Que. girl with autism has waited 6 years for help in English

"It's not normal."

The Montreal Gazette 4 minute read July 7, 2021

Jennifer McNamara with daughter Olivia and Olivia's support dog Momo at their home in Ste-Marthe-sur-le-Lac. John Mahoney / Montreal Gazette

Jennifer McNamara says she has been waiting six years for an English-language educator to help her daughter Olivia, who is on the autism spectrum.

Olivia is 9.

“She was diagnosed at age 3,” McNamara said. “When she was diagnosed, I got in touch with the CLSC and they put a note in her file. I was put on a waiting list. She’s been on a waiting list since she was three.”

McNamara, who lives in Ste-Marthe-sur-Le-Lac, just northwest of Montreal in the Laurentians, initially put her daughter on a waiting list at CLSC Thérèse-de-Blainville. When the family moved three and-a-half years ago, she began dealing with CLSC Jean-Olivier-Chénier, in St-Eustache. She was told the CLSCs were connected and her priority on the list would remain the same.

“The social worker keeps changing,” McNamara said. “Every time, they come to the house, interview you to see what your needs are. Her needs never changed. And they say, ‘We’ll contact you when we have services.’ ”

Olivia attends a regular school, and manages well with the help of an attendant, who is with her during the day.

“Academically, there’s no issue,” McNamara said. “Her issues are mostly social.”

Olivia was non-verbal for a long time.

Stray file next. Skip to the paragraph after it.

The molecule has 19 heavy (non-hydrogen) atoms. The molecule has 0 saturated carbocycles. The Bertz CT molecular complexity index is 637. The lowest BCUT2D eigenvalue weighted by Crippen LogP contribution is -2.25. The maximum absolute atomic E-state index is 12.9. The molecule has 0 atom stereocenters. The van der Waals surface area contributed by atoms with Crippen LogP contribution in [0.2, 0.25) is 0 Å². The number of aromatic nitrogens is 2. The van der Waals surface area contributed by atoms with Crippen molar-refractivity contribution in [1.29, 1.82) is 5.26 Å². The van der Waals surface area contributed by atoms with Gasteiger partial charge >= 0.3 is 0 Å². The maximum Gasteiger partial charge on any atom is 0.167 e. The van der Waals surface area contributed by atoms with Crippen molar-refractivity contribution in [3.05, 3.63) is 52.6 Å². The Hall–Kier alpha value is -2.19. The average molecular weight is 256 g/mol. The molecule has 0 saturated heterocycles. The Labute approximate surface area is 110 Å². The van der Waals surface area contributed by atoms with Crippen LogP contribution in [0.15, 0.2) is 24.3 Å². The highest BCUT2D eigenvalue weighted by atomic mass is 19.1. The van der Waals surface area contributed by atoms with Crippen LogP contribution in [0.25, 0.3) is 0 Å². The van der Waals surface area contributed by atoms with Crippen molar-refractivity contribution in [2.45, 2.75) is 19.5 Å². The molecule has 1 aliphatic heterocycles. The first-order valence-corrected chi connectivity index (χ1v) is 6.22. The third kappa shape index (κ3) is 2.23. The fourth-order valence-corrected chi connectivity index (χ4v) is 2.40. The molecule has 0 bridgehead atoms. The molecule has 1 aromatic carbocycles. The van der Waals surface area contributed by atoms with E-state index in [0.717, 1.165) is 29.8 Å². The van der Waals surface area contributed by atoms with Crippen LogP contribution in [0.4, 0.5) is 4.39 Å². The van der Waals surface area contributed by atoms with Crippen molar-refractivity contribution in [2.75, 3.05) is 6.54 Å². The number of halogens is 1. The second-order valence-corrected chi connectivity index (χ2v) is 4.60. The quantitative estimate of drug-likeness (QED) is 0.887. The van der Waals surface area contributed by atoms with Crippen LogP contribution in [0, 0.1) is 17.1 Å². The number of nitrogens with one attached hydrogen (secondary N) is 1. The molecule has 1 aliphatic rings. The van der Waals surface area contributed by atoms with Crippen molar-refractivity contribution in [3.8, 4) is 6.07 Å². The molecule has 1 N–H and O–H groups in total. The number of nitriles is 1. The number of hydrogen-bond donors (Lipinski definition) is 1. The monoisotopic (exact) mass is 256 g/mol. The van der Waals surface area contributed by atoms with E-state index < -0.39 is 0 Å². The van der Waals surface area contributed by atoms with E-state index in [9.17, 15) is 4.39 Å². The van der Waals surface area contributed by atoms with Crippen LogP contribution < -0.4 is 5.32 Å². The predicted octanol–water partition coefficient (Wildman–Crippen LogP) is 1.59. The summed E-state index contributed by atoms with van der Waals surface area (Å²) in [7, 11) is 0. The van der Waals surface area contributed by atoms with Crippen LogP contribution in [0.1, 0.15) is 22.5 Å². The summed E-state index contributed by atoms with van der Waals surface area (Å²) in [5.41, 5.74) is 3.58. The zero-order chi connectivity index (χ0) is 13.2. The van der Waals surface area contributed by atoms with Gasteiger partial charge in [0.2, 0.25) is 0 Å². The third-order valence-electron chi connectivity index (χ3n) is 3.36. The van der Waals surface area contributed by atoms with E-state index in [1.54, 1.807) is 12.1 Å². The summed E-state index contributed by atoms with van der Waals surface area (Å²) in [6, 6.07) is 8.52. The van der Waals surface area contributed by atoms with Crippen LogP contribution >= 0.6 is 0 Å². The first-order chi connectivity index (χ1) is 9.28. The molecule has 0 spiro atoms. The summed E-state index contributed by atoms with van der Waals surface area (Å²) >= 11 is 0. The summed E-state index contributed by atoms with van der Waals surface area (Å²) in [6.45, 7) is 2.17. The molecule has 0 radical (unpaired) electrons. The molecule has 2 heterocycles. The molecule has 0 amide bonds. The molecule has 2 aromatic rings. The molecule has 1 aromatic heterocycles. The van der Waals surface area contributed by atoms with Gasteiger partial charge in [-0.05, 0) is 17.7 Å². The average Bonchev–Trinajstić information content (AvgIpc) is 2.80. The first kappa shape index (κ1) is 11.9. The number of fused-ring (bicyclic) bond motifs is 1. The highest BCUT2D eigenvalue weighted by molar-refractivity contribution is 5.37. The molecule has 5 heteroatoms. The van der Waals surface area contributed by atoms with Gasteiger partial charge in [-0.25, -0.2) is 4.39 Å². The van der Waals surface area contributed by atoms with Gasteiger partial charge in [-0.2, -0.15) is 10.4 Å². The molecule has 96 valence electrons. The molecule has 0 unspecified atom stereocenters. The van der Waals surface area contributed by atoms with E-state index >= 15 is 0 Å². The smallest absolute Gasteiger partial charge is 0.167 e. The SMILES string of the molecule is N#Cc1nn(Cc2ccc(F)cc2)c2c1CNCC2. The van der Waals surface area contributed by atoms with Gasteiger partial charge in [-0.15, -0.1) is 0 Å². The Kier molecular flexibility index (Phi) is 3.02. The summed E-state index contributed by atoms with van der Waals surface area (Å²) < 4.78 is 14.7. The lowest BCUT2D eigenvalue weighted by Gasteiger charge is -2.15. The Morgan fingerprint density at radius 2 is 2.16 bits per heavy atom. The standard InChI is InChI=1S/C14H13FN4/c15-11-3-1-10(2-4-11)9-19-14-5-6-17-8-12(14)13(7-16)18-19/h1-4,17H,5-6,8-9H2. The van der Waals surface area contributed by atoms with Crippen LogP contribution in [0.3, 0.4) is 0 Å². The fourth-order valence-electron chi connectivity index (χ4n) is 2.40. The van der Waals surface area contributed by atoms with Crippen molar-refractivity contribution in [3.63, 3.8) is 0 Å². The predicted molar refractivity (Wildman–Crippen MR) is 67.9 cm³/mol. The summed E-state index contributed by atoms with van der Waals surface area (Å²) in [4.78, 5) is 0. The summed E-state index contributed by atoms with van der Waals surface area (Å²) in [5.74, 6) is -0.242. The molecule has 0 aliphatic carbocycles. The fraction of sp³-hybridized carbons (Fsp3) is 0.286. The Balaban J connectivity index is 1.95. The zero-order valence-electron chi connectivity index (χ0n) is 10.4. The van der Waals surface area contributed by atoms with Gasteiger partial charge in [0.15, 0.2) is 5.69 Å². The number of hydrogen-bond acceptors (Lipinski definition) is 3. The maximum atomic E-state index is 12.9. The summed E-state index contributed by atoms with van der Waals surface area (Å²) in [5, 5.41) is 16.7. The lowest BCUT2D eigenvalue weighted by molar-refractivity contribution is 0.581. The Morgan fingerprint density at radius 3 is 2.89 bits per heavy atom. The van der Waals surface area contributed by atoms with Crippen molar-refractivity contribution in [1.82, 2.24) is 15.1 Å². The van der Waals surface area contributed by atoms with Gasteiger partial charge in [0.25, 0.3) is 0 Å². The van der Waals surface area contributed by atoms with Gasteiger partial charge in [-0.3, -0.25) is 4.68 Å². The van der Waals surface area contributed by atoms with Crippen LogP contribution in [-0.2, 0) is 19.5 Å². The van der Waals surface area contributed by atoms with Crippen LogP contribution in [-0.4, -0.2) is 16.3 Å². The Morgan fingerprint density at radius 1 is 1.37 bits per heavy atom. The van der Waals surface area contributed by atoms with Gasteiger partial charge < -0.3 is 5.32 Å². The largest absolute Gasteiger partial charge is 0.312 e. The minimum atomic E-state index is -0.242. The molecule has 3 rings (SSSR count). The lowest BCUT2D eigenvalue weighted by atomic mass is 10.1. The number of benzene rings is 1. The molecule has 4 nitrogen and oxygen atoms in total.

“She doesn’t assimilate language in a regular way,” her mother said. “Her speaking is all pre-programmed. She learns specific sentences. That’s how she builds speech. So it kind of has to be in English.”


Finally this year, McNamara was told by CLSC Jean-Olivier-Chénier that a new educator was coming on board in the summer, who could be paired with Olivia.

Last week, the educator came to visit, and spoke with McNamara for two hours. Together, they came up with a six-month plan to help Olivia. They discussed McNamara’s goals for her daughter, which are “for Olivia to be able to stay home alone sometimes, to be more independent,” and “that Olivia be able to speak to other people about her autism.”

Tuesday morning, the educator came to the house, as scheduled, for the first session with Olivia. But upon arrival, the educator said she would not be able to help Olivia.

“She said, ‘I’ve been thinking about it, and I don’t think my English is good enough to give you what you deserve.’ ”

McNamara says the educator offered to work with her in French, so she could then teach Olivia in English, but she declined. Which puts her back on the waiting list.

“It clearly is a language thing,” McNamara said, “but I don’t think it’s purposely a language thing.”

She is frustrated at being given the run-around, and scared for her daughter’s future.

“When she has to get services by herself, and I’m not with her, is she going to be able to explain herself and get the things she needs?” McNamara said. “For her, it’s not a question of language preference. For her, (English words) are the only words she knows how to say.”

McNamara has filed a complaint with a commissioner at the CLSC, but was told it would be 45 days before she hears back.

“It’s ridiculous that this has been going on for so many years,” she said. “It’s not normal.”

Julie Lemieux-Côté, a spokesperson for the CISSS des Laurentides, said the agency’s file with the family dates back to 2017; but since Olivia was receiving private psycho-education at the time, and no other needs were noted, the file was closed.

Lemieux-Côté said the family opened a new request for education services, and was put on a waiting list at CLSC Thérèse-de-Blainville, before moving to Ste-Marthe-sur-Le-Lac.

Regarding the educator’s recent visit, Lemieux-Côté noted the family had declined the educator’s offer to work with Olivia in English with McNamara present, and had requested an anglophone educator.

“Olivia’s file will be assigned to an anglophone educator soon,” Lemieux-Côté said, “and a followup will be done with the family in a few days.”